That’s a bit rough…Rough Speargrass

An article in The Short Straw series by Lisa Castleman, Agronomist, Ag Services, Riverina Local Land Services (0427 201 963 or

A number of native grasses have already gone into their reproductive mode which is evident by having shot upwards in height and now showing their seed head.

One such species I am receiving enquiry about is Rough Speargrass or Austrostipa scabra. It was formerly called Stipa scabra. It is a C3 perennial grass and if you don’t really know the difference between a C3 or a C4 plant then look it up one rainy day. It’s interesting to know that plants have two different pathways they use to capture carbon dioxide during photosynthesis. C3 plants are adapted to cool season establishment and growth in wet or dry environments. C3 plants require less light, lower temperatures and more moisture than C4 plants. Rough Speargrass flowers from spring to autumn but already has seed in the head in this season.

speargrass in the landscape

Rough Speargrass is widespread and common on the South West Slopes. It occurs on rocky outcrops, paddocks with a westerly aspect and on the lighter textured soils, mid to upper slope where there is shallower soil depth and paddocks often prone to low ground cover. It is highly drought tolerant and frost tolerant.

rough speargrass

Rough Speargrass is palatable to stock only when young as it develops a high percentage of dead leaf, the dead leaf is very low in feed quality with low digestibility. The crude protein of this plant can range from 3-17% and while these upper levels would be useful, the digestibility of the leaf is usually below 60% which at best would only maintain dry stock. There are other native grasses which have much higher feed value such as Wallaby Grass (C3), Weeping Grass (C3), Red Grass (C4) and Kangaroo Grass (C4). Unfortunately, the seed of Rough Speargrass is also sharp and can penetrate fleeces and the skin, or cause eye damage to livestock grazing in the paddock.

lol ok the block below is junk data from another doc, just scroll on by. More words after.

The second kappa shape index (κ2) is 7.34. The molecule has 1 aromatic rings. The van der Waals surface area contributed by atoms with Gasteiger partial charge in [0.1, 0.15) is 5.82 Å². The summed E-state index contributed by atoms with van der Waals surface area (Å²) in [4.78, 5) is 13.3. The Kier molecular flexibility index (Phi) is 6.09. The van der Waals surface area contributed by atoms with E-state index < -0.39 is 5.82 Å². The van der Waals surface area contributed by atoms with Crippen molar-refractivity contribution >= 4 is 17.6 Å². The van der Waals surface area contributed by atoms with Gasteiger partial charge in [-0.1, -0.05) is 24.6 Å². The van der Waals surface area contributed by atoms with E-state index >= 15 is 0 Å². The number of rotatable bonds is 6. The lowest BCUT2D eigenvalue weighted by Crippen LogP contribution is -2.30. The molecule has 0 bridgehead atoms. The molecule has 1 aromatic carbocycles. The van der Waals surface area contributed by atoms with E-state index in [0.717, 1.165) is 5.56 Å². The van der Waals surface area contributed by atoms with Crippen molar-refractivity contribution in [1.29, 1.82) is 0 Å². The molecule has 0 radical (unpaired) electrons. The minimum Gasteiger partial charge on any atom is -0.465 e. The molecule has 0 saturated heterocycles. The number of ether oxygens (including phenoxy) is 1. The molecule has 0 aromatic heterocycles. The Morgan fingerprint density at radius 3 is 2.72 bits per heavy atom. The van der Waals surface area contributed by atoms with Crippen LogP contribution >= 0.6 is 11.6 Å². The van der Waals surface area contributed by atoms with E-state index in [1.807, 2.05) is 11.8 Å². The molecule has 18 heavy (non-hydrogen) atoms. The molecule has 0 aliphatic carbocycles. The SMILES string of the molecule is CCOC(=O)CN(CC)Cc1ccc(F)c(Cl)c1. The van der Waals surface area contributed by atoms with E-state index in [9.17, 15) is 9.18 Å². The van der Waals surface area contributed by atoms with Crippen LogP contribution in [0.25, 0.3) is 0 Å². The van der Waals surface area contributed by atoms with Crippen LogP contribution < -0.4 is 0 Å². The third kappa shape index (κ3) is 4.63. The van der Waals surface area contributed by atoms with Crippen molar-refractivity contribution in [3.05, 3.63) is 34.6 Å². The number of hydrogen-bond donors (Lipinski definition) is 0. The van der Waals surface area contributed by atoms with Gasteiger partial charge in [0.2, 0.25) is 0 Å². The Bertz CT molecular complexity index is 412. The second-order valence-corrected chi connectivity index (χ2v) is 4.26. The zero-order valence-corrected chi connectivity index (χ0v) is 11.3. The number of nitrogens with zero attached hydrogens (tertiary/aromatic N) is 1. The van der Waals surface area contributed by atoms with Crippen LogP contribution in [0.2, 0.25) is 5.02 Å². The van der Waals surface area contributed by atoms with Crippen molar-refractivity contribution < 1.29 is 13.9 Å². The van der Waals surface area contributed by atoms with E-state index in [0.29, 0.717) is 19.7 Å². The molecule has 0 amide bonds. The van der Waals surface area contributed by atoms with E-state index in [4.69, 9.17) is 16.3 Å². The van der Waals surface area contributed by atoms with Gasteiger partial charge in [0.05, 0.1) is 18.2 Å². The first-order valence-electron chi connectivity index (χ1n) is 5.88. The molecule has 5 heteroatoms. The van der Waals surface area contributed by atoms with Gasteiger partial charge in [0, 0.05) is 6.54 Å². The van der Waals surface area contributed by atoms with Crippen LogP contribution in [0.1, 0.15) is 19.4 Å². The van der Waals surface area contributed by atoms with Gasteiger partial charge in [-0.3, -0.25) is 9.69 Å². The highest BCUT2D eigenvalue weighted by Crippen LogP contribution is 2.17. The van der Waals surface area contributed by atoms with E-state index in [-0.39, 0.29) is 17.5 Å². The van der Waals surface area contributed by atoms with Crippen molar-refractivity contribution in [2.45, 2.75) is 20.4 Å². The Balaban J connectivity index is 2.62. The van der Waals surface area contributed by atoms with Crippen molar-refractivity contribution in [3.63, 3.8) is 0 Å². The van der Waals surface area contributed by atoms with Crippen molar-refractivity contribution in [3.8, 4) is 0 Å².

rough speargrass head

Not grazing this species of native grass during flowering and seed development will favour the spread of the plant in the paddock. The higher rainfall and cooler temperatures this season will have also favoured the plant’s growth and survival into next season. Exerting grazing pressure on a paddock of Rough Speargrass will do little now once it has run to head, and would not be favourable for stock, as the feed value has dropped substantially and the seeds are a risk for stock health.

There is an excellent publication on Native Grasses available free to all landholders. The publication is an identification guide for central west NSW, but the majority of species described are present in the Riverina as well. The booklet is called Common native grasses of central west NSW.

There are also two similar looking Tall Speargrass species (Austrostipa bigeniculata and Austrostipa rudis) with a longer panicle (seedhead) and which can grow in dense clumps up to 1.5 metres tall. A. rudis has an awn on the seed up to 9cm long. Use the identification guide to navigate which is present on your property. Other similar looking species include Plume grasses, Snow Grass and the undesirable species of Serrated Tussock and Chilean Needle Grass. Do not confuse a hardy native grass highly useful for groundcover and infrequent grazing for a problematic, costly weed species.

Remember that native grasses are often drought tolerant, frost tolerant but vulnerable to grazing pressure at different times. They are an important part of our landscape and natural biodiversity. Many of them are also important components of healthy, productive pastures. It is worthwhile taking the time to know what we have and how we can manage them for our grazing systems and natural resource management.

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